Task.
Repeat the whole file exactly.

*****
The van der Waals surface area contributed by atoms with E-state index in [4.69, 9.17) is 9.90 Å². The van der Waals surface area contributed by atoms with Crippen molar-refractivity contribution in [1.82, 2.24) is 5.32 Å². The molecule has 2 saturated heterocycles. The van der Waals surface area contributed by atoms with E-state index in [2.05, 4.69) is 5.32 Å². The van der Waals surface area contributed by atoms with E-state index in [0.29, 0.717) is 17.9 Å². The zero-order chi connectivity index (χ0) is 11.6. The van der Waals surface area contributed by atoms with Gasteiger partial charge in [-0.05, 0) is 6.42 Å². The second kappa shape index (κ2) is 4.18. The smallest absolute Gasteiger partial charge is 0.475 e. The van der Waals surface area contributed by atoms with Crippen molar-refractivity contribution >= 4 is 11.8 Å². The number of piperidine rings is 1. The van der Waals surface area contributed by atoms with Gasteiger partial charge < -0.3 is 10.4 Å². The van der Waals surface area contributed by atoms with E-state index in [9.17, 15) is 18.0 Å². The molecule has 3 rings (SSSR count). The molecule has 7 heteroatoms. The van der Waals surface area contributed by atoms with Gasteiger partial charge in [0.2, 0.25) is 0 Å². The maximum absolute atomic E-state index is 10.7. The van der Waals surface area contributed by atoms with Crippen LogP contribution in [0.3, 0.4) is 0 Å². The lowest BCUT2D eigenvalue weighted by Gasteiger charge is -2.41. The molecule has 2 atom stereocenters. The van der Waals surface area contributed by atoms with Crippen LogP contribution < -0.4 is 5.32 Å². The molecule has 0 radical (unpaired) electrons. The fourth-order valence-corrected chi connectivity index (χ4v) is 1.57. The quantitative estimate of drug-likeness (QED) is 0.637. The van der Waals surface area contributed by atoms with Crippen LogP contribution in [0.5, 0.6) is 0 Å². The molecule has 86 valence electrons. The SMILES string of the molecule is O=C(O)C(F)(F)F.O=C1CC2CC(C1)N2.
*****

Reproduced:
The van der Waals surface area contributed by atoms with E-state index in [4.69, 9.17) is 9.90 Å². The van der Waals surface area contributed by atoms with Crippen molar-refractivity contribution in [1.82, 2.24) is 5.32 Å². The molecule has 2 saturated heterocycles. The van der Waals surface area contributed by atoms with E-state index in [2.05, 4.69) is 5.32 Å². The van der Waals surface area contributed by atoms with E-state index in [0.29, 0.717) is 17.9 Å². The zero-order chi connectivity index (χ0) is 11.6. The van der Waals surface area contributed by atoms with Gasteiger partial charge in [-0.05, 0) is 6.42 Å². The second kappa shape index (κ2) is 4.18. The smallest absolute Gasteiger partial charge is 0.475 e. The van der Waals surface area contributed by atoms with Crippen molar-refractivity contribution >= 4 is 11.8 Å². The number of piperidine rings is 1. The van der Waals surface area contributed by atoms with Gasteiger partial charge < -0.3 is 10.4 Å². The van der Waals surface area contributed by atoms with E-state index in [9.17, 15) is 18.0 Å². The molecule has 3 rings (SSSR count). The molecule has 7 heteroatoms. The van der Waals surface area contributed by atoms with Gasteiger partial charge in [0.2, 0.25) is 0 Å². The maximum absolute atomic E-state index is 10.7. The van der Waals surface area contributed by atoms with Crippen LogP contribution in [0.3, 0.4) is 0 Å². The lowest BCUT2D eigenvalue weighted by Gasteiger charge is -2.41. The molecule has 2 atom stereocenters. The van der Waals surface area contributed by atoms with Crippen LogP contribution < -0.4 is 5.32 Å². The molecule has 0 radical (unpaired) electrons. The fourth-order valence-corrected chi connectivity index (χ4v) is 1.57. The quantitative estimate of drug-likeness (QED) is 0.637. The van der Waals surface area contributed by atoms with Crippen LogP contribution in [0.5, 0.6) is 0 Å². The molecule has 86 valence electrons. The SMILES string of the molecule is O=C(O)C(F)(F)F.O=C1CC2CC(C1)N2.